First Cow – Review

Rating: 12A
Cast: John Magaro, Orion Lee, Toby Jones, Ewen Bremner, Scott Shepherd and Gary Farmer
Directed by Kelly Reichardt
Written by Kelly Reichardt and Jonathan Raymond (Original Novel)
Length: 122mins

‘First Cow’ tells the story of two men trying their best to get through the hardships of everyday American life in the early 1800’s. One a chef and the other a Chinese immigrant looking for any opportunity of wealth, their misfortune turns when they begin to run a successful bakery trade at the local market, which is hindered only by their dependency on the stolen milk of local landowners’ prized cow. Directed by seasoned indie filmmaker Kelly Reichardt, there’s a charm to ‘First Cow’ which is unlike anything else I’ve seen on the big screen recently.

Completely unrecognisable in his role as ‘Cookie’, when compared to the rest of his filmography, John Magaro brilliantly fulfils the role of the unassuming chef who simply wishes to get by in the world. His own anxieties towards the threat those around him pose, as well as the questionable ethics which his and Lee’s bakery trade are grounded in are reflected in the feelings of the audience, creating a character who we feel pride for when triumphant, and empathy towards when defeated. Without a great amount of dialogue, Magaro provides a powerful physical performance to embody the role of ‘Cookie’ brilliantly, showing his emotions rather than telling.

Toby Jones is also not one to be forgotten, and although his filmography boasts roles in some of the largest franchises ever put to screen, he’s still able to disappear into a character, completely making it his own. The first appearance of Jones as the region’s landowner is contradictory to his own stature, conveying power and status simply through the deliverance of his dialogue and psychical composure. The relationship between the Chief Factor and the two younger men is an essential element of the narrative, and through the performances of these three exciting actors a great amount of tension and uncertainty is created.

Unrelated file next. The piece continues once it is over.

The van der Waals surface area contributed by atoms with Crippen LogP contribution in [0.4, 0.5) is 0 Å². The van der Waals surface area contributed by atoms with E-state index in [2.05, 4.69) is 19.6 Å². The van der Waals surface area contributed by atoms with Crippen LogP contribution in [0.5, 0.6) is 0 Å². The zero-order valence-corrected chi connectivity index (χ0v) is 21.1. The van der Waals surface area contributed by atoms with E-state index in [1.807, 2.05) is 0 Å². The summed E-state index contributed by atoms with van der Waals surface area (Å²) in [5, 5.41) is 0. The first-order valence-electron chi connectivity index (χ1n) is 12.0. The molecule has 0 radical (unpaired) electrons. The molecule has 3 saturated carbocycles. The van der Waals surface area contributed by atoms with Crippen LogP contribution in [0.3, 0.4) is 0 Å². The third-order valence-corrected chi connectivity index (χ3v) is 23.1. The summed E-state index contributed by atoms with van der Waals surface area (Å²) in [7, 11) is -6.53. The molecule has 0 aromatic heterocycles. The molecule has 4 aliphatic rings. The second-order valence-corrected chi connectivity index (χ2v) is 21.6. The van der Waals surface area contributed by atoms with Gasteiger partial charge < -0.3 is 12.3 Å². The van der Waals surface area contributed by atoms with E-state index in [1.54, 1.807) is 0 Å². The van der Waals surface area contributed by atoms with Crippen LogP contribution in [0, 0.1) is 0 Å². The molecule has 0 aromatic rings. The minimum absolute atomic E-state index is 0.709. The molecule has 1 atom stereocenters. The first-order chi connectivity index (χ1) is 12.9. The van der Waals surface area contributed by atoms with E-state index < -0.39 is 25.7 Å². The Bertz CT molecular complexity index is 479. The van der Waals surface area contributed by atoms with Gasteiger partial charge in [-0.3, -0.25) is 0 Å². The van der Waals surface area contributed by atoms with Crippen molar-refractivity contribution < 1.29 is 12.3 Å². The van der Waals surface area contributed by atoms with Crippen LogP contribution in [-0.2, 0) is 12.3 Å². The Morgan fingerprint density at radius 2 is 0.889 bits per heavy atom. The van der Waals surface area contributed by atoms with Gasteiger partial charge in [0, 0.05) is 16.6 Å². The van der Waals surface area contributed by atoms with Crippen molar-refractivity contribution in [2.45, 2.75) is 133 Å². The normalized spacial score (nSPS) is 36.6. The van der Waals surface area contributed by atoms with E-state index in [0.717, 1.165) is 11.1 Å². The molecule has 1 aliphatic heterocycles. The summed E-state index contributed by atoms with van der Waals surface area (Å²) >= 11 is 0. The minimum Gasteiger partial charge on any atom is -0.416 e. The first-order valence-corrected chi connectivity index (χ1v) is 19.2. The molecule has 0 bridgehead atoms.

A visually stunning film which utilises the natural landscape of the early-American settlements to its advantage, there isn’t a single aspect of ‘First Cow’s’ cinematography I could think to critique. An attention to the most minute, or even irrelevant details only help to further invest the audience in the world of the film, and by the time the credits roll, the cinematography and setting have created a portrayal of a location so vivid I felt as if I’d be able to walk through it myself, pointing out key landmarks as I went.

Now that it’s finally been released in UK cinemas I can’t recommend ‘First Cow’ enough. The story and visuals both definitely benefit from a focused viewing, so there’s no better place to give it a watch than your local cinema. An escape into the past and the natural beauty found amongst such early settlements, ‘First Cow’ is the perfect film for anyone looking to get away from it all for a few hours and lose themselves in a story of brotherhood and hope.

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